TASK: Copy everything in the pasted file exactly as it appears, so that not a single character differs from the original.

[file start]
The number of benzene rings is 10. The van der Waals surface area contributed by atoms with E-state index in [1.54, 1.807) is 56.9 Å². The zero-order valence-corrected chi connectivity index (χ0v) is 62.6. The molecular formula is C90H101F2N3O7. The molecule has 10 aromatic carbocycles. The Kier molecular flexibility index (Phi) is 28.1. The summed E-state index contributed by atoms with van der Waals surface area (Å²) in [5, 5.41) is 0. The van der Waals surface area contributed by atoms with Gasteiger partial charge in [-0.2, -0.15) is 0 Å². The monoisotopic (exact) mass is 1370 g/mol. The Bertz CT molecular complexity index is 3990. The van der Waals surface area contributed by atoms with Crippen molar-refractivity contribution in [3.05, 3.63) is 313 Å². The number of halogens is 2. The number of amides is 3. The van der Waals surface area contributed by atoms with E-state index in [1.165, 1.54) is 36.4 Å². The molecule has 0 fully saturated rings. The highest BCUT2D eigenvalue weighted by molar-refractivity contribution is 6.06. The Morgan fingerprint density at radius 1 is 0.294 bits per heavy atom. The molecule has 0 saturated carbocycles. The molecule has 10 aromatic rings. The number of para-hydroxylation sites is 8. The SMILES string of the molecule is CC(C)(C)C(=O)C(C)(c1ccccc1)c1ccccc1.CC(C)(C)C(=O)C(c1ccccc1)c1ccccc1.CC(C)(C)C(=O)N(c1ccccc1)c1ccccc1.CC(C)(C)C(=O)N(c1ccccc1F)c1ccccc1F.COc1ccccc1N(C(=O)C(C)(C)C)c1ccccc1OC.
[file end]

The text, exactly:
The number of benzene rings is 10. The van der Waals surface area contributed by atoms with E-state index in [1.54, 1.807) is 56.9 Å². The zero-order valence-corrected chi connectivity index (χ0v) is 62.6. The molecular formula is C90H101F2N3O7. The molecule has 10 aromatic carbocycles. The Kier molecular flexibility index (Phi) is 28.1. The summed E-state index contributed by atoms with van der Waals surface area (Å²) in [5, 5.41) is 0. The van der Waals surface area contributed by atoms with Gasteiger partial charge in [-0.2, -0.15) is 0 Å². The monoisotopic (exact) mass is 1370 g/mol. The Bertz CT molecular complexity index is 3990. The van der Waals surface area contributed by atoms with Crippen molar-refractivity contribution in [3.05, 3.63) is 313 Å². The number of halogens is 2. The number of amides is 3. The van der Waals surface area contributed by atoms with E-state index in [1.165, 1.54) is 36.4 Å². The molecule has 0 fully saturated rings. The highest BCUT2D eigenvalue weighted by molar-refractivity contribution is 6.06. The Morgan fingerprint density at radius 1 is 0.294 bits per heavy atom. The molecule has 0 saturated carbocycles. The molecule has 10 aromatic rings. The number of para-hydroxylation sites is 8. The SMILES string of the molecule is CC(C)(C)C(=O)C(C)(c1ccccc1)c1ccccc1.CC(C)(C)C(=O)C(c1ccccc1)c1ccccc1.CC(C)(C)C(=O)N(c1ccccc1)c1ccccc1.CC(C)(C)C(=O)N(c1ccccc1F)c1ccccc1F.COc1ccccc1N(C(=O)C(C)(C)C)c1ccccc1OC.